Montbretia (Crocosmia x crocosmiiflora)
Montbretia is a vigorously growing, long lived bulbous plant which dies back annually. It is grass-like in appearance and often mistaken for Watsonia. It has strap-like leaves around 30 – 80 cm long and 1 - 2 cm wide. It was a popular garden plant due to its bright orange trumpet-shaped flowers, which form in two rows along each stem. The aboveground foliage is short-lived, and grows back each year from underground 'bulbs' (i.e. corms) and creeping stems (i.e. rhizomes).
Montbretia grows in dense clumps and is capable of adapting to a variety of conditions. It out-competes native plants, particularly in native bushland and riparian areas. Montbretia can sometimes still be found for sale at local fetes, nurseries and markets, despite the ban on sale in NSW.
Dispersal: Montbretia mostly spreads from underground runners and bulbs. Each plant can produce up to 14 new bulbs annually. These bulbs break off from the parent plant and begin to produce their own root network. This increases the size and density of an infestation. Bulbs can be transported to new locations by dumped garden waste, water and movement of contaminated soil. New plants also develop from the tips of the creeping underground stems (i.e. rhizomes)
Removal: To save you time and energy, the most effective removal of Montbretia is just before full flowering occurs around Spring and Summer and digging out bulbs when the soil is wet. Hand removal is only practical for small clumps of the weed. Use a garden fork to dig all corms and underground stems to ensure complete removal. Cut stems first if the plant is in seed. Spraying with herbicide or using a weed wand is another option.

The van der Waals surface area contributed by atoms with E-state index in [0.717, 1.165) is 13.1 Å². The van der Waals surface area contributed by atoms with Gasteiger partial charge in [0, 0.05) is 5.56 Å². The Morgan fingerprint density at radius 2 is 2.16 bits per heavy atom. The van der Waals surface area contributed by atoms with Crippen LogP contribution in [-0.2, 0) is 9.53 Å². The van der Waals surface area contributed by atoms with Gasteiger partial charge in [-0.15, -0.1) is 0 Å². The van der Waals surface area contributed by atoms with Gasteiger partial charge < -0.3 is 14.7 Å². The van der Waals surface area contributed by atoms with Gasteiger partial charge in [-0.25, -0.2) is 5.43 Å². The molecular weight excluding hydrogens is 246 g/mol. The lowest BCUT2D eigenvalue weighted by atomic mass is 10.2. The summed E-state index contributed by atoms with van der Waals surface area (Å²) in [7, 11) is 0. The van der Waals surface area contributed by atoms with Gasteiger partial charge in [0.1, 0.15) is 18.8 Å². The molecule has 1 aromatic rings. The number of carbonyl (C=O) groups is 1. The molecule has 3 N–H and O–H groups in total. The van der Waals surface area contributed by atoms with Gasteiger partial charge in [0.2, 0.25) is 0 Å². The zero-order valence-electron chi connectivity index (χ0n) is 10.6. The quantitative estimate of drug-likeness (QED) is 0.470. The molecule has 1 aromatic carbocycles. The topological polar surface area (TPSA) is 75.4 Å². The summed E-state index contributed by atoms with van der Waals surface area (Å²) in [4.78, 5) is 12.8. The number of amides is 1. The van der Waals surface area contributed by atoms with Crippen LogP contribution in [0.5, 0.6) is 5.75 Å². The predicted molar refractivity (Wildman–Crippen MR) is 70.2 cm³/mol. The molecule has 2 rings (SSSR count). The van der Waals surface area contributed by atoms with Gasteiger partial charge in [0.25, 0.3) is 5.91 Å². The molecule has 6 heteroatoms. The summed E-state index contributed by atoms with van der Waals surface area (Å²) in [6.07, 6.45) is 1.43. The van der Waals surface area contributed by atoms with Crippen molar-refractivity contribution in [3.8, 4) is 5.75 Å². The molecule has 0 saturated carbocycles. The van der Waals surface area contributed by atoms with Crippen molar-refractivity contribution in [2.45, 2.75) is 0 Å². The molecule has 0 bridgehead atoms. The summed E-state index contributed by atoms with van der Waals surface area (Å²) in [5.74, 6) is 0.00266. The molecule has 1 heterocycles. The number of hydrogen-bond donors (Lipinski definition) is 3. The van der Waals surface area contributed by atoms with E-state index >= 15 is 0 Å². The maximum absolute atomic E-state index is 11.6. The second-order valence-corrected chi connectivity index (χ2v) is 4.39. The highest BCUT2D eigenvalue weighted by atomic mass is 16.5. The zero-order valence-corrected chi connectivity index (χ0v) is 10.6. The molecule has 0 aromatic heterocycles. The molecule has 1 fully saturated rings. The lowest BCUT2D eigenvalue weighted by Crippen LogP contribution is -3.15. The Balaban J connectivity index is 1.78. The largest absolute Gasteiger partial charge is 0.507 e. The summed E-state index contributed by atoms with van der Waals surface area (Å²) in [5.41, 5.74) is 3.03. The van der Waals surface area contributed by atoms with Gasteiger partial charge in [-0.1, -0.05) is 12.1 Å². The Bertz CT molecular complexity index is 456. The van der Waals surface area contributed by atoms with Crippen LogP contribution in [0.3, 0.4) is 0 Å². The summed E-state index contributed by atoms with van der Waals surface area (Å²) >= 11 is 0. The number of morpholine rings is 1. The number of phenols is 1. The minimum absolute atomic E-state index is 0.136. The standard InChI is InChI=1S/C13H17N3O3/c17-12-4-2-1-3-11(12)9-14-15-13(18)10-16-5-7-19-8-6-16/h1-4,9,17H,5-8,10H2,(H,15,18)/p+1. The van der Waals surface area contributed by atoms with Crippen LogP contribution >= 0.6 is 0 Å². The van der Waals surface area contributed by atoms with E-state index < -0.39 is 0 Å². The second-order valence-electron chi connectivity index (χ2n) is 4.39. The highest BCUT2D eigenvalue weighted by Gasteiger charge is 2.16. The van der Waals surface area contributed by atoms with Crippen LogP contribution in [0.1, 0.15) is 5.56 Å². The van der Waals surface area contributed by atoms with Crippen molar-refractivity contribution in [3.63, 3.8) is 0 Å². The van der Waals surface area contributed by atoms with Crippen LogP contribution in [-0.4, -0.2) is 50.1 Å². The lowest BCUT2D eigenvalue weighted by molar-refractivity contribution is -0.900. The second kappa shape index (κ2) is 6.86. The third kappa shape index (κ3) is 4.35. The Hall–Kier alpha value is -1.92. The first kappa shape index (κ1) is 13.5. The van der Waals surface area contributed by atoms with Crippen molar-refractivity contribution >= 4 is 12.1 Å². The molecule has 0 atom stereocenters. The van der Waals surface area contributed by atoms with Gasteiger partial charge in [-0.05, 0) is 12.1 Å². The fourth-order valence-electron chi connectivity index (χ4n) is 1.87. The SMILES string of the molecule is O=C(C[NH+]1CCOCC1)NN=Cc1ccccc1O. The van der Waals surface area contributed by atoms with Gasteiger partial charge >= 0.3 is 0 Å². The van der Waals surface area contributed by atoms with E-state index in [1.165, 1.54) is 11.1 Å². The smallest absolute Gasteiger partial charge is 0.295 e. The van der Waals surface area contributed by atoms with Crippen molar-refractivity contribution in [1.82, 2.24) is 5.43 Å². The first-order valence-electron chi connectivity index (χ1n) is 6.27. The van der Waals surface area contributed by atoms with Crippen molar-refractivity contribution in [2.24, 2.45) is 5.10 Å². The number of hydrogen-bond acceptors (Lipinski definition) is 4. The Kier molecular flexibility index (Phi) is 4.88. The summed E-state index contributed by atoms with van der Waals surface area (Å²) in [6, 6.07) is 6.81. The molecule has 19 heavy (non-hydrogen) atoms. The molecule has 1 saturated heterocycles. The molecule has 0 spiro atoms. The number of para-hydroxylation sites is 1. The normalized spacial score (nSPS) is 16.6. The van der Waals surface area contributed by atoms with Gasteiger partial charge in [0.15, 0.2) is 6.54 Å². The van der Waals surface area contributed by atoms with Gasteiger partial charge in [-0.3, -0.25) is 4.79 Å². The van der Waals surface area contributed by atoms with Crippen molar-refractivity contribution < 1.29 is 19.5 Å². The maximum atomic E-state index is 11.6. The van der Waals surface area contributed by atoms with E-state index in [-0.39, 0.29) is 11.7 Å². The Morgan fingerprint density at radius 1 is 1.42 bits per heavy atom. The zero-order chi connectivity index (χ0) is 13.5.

Grow Me Instead
Leek lily (Bulbine bulbosa)
An Australian native plant, leek lily is an attractive species with fragrant yellow flowers. It is especially suited to rockeries and cottage gardens and is also excellent as a container plant.
Blue flax lily (Dianella spp.)
Flax lily is native to Australia and many of the garden cultivars stem from four of the native strains. The richly-hued blue flowers with delicate yellow anthers perch like chandeliers on the end of wiry stems and contrast well with the long linear form of the leathery leaves.
Kangaroo paws (Anigozanthus species and varieties.) Kangaroo paws originate in Western Australia. They have clumps of strappy leaves. The different varieties vary in colour, height and hardiness in our area.
Day lilies (Hemerocallis species and hybrids.) Day lilies have generous clumps of strappy leaves, and tall flower stems with double or single flowers in a wide range of colours.